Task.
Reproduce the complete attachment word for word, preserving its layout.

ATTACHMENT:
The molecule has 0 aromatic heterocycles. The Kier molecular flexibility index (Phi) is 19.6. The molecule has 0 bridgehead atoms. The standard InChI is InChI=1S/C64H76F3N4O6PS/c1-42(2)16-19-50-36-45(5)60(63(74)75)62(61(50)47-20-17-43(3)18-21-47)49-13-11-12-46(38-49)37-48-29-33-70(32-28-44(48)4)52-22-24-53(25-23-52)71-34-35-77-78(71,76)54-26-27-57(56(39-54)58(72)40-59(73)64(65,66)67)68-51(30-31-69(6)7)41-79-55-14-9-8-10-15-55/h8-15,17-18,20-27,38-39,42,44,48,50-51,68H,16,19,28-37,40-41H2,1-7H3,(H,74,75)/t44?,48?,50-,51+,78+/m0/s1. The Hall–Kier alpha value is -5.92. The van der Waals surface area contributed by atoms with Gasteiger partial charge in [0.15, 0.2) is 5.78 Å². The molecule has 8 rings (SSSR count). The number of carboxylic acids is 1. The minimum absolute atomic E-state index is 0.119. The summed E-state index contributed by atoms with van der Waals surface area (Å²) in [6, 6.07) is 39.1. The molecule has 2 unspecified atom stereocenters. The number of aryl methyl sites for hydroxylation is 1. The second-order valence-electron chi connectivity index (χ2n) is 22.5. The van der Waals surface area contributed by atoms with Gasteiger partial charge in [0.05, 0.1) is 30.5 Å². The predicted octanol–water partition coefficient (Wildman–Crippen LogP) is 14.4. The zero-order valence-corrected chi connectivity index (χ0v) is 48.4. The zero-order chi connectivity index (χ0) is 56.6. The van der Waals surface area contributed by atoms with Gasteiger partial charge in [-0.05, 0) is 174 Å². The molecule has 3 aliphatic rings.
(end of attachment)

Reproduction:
The molecule has 0 aromatic heterocycles. The Kier molecular flexibility index (Phi) is 19.6. The molecule has 0 bridgehead atoms. The standard InChI is InChI=1S/C64H76F3N4O6PS/c1-42(2)16-19-50-36-45(5)60(63(74)75)62(61(50)47-20-17-43(3)18-21-47)49-13-11-12-46(38-49)37-48-29-33-70(32-28-44(48)4)52-22-24-53(25-23-52)71-34-35-77-78(71,76)54-26-27-57(56(39-54)58(72)40-59(73)64(65,66)67)68-51(30-31-69(6)7)41-79-55-14-9-8-10-15-55/h8-15,17-18,20-27,38-39,42,44,48,50-51,68H,16,19,28-37,40-41H2,1-7H3,(H,74,75)/t44?,48?,50-,51+,78+/m0/s1. The Hall–Kier alpha value is -5.92. The van der Waals surface area contributed by atoms with Gasteiger partial charge in [0.15, 0.2) is 5.78 Å². The molecule has 8 rings (SSSR count). The number of carboxylic acids is 1. The minimum absolute atomic E-state index is 0.119. The summed E-state index contributed by atoms with van der Waals surface area (Å²) in [6, 6.07) is 39.1. The molecule has 2 unspecified atom stereocenters. The number of aryl methyl sites for hydroxylation is 1. The second-order valence-electron chi connectivity index (χ2n) is 22.5. The van der Waals surface area contributed by atoms with Gasteiger partial charge in [0.05, 0.1) is 30.5 Å². The predicted octanol–water partition coefficient (Wildman–Crippen LogP) is 14.4. The zero-order valence-corrected chi connectivity index (χ0v) is 48.4. The zero-order chi connectivity index (χ0) is 56.6. The van der Waals surface area contributed by atoms with Gasteiger partial charge in [-0.05, 0) is 174 Å². The molecule has 3 aliphatic rings.